Yes, fire often evokes fear, but as SSN convenor and 2020 Interdisciplinary Incubator recipient Timothy Neale’s work shows, fire can also be good. Learning how to research fire management ethically and productively requires a multi-vocal and interdisciplinary approach. In this blogpost about the SSN-funded “Tomorrow’s Country: Creating better pathways for cultural fire research” project, we learn about relative ideas of ‘good’ evidence and how ‘good’ conversation across disciplines and with First Nations people can both improve and challenge disciplinary views.
For a long time, bushfires have been framed in Western settler societies as a threat or hazard. They threaten the things we value and so we’ve established agencies and infrastructures to try and stop or mitigate them. But, at the same time, fire actually has all these other non-threatening or even beneficial meanings, particularly for First Nations people. Fire can actually be good for Country. I first learnt about this from Uncle Rodney Carter, Trent Nelson and Mick Bourke whom I met on Djaara peoples’ Country in Victoria a few years ago. I was lucky enough to learn a bit about how djandak wi or “healthy fire” was beginning to be used there. At the right time, a fire in the landscape can actually reduce its risks, or promote certain species, or settle its spirit. But, First Nations people and their knowledge of fire have largely been ignored in southeast Australia until very recently.
Over the past few years, since 2017, I’ve been involved in research projects that engage in this space, thinking through some of opportunities and challenges for collaborative fire management and research. For the SSN Incubator project, we deliberately posed this question in relation to a triad of Traditional Owners, university researchers, and government agencies. We asked: “how should these three parties work together to build a body of evidence of the environmental, social, economic and cultural benefits of cultural fire?” It was imperative to begin with First Nations stakeholders. Recently, there have been enthusiasm and opportunities to involve First Nations people in the management of flammable landscapes. However, there are no roadmaps and many obstacles. University academics and government agencies in settler colonial contexts like Australia (and where I was raised, in Aotearoa New Zealand) are increasingly being called on to be ‘good partners’. Recent treaty processes in Victoria and elsewhere signal a move toward shared governance. It follows that settler governments and settler researchers have a lot of work to do to get our house in order.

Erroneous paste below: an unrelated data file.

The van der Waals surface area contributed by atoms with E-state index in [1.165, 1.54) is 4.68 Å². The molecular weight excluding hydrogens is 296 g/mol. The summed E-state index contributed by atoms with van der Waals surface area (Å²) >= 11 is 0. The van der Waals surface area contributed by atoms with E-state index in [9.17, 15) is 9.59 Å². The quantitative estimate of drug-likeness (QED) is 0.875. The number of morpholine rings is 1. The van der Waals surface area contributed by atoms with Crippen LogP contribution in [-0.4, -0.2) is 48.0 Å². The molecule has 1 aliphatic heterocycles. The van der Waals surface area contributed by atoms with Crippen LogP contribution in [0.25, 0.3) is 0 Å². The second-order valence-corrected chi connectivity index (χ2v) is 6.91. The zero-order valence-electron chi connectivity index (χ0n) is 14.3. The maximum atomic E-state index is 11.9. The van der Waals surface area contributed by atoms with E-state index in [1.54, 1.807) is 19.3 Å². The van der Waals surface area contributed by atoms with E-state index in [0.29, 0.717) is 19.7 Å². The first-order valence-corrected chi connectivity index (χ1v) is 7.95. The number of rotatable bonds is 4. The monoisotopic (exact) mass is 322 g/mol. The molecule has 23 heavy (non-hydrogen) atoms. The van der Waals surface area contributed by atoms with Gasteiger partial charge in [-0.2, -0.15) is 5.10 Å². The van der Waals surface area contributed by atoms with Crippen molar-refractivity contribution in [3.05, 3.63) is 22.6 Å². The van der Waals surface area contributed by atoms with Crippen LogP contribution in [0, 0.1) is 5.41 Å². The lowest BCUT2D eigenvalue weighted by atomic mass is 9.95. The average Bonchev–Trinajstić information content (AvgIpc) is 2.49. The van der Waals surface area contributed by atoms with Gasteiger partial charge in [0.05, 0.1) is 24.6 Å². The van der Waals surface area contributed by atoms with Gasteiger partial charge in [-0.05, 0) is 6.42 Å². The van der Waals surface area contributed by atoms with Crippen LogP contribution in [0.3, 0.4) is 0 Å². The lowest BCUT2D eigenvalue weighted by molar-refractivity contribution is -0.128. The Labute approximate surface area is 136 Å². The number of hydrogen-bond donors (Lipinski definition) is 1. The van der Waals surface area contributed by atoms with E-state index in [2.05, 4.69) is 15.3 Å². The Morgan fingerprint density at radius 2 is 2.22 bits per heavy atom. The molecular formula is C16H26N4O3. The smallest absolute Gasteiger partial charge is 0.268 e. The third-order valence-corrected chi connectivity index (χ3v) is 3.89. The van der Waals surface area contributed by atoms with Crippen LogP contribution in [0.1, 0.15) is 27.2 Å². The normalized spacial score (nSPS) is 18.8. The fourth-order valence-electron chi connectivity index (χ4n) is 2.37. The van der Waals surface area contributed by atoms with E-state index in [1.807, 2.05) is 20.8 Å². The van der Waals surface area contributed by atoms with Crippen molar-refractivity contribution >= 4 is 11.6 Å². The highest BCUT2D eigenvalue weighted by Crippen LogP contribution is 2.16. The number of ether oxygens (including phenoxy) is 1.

The second part of our question centres on building a body of evidence. Whilst many present government policies are not necessarily based on much evidence, any changes in policy today typically need to be justified with abundant evidence. Further, they require this evidence to be ‘scientific’ in order to be recognisable. Whilst there is a great deal of knowledge, there is relatively little scientific evidence relating to the many benefits of Indigenous fire practices here in southeast Australia. Our project recognises that we cannot just follow the standard ‘recipes’ for doing research and creating evidence because those recipes have historically marginalised First Nations peoples.
We thus applied for the SSN Incubator grant to allow us to continue these conversations with a range of First Nations and non-indigenous researchers, fire managers, land management practitioners and others. This created a space to discuss the types of research they would like to develop together. It turned out that a key to this process has been figuring out, together, how fire management and research work in our respective domains. Before we could successfully frame the questions for fire research, we found it useful to ask: What are the drivers? What are the rules? What processes and projects have worked before? We hosted small workshops where we listen to one another’s’ views about what we think is valuable and feasible, and what we would each like to see develop in the future.
For me, the primary advantage of interdisciplinary research is also its biggest challenge: interdisciplinary work involves reflecting on and explaining the assumptions of your own disciplinary background and training. Working with colleagues from different knowledge traditions is demanding, but illuminating. For example, one thing I learned from my collaborators, and that I will keep learning, is how hard it is to produce an ecological fact, or even just ecological evidence. My own background in the field of science and technology studies (STS) had taught me plenty about how lab-based scientists have to parametrise experiments. I am thus well trained to argue about the relationships between their experiments and the world. However, when your experiments are in the world, in living landscapes, out on Country, creating an assured knowledge about them is complex and difficult work. This appreciation really brings into focus the importance of deliberating over the “how” of research if you hope to alter, or depart from, the usual recipe.
Dr Timothy Neale is an anthropologist and geographer who holds a DECRA Senior Research Fellow Position at Deakin’s Alfred Deakin Institute. He is the convener of the SSN.
You can learn more about Dr Neale’s ongoing work here. His collaborators on the grant were Andrea Rawluk, Will Smith, Euan Ritchie, and Tim Doherty, as well as individuals from Dja Dja Wurrung Clans Aboriginal Corporation, Barapa Land and Water, and the Department of Environment, Land, Planning and Water.